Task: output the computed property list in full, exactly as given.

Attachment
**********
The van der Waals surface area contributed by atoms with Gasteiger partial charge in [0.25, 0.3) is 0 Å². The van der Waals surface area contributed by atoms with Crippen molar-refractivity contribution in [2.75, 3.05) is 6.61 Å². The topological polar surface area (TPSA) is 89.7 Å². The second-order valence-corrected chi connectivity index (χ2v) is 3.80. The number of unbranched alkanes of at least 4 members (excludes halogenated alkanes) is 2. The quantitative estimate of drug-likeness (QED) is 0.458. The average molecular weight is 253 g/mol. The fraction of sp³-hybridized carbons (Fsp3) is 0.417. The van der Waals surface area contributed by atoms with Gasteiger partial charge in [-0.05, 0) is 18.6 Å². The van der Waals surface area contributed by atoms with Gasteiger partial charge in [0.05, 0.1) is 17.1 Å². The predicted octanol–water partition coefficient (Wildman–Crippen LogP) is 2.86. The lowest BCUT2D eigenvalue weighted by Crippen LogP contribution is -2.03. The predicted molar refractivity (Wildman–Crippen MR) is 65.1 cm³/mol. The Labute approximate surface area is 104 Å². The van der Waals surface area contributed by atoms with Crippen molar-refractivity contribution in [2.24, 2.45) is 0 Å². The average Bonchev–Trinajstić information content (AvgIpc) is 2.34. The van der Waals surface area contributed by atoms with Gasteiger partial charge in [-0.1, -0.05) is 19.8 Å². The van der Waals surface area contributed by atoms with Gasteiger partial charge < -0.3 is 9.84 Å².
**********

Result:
The van der Waals surface area contributed by atoms with Gasteiger partial charge in [0.25, 0.3) is 0 Å². The van der Waals surface area contributed by atoms with Crippen molar-refractivity contribution in [2.75, 3.05) is 6.61 Å². The topological polar surface area (TPSA) is 89.7 Å². The second-order valence-corrected chi connectivity index (χ2v) is 3.80. The number of unbranched alkanes of at least 4 members (excludes halogenated alkanes) is 2. The quantitative estimate of drug-likeness (QED) is 0.458. The average molecular weight is 253 g/mol. The fraction of sp³-hybridized carbons (Fsp3) is 0.417. The van der Waals surface area contributed by atoms with Gasteiger partial charge in [-0.05, 0) is 18.6 Å². The van der Waals surface area contributed by atoms with Gasteiger partial charge in [0.05, 0.1) is 17.1 Å². The predicted octanol–water partition coefficient (Wildman–Crippen LogP) is 2.86. The lowest BCUT2D eigenvalue weighted by Crippen LogP contribution is -2.03. The predicted molar refractivity (Wildman–Crippen MR) is 65.1 cm³/mol. The Labute approximate surface area is 104 Å². The van der Waals surface area contributed by atoms with Crippen molar-refractivity contribution in [2.24, 2.45) is 0 Å². The average Bonchev–Trinajstić information content (AvgIpc) is 2.34. The van der Waals surface area contributed by atoms with Gasteiger partial charge in [-0.1, -0.05) is 19.8 Å². The van der Waals surface area contributed by atoms with Gasteiger partial charge < -0.3 is 9.84 Å².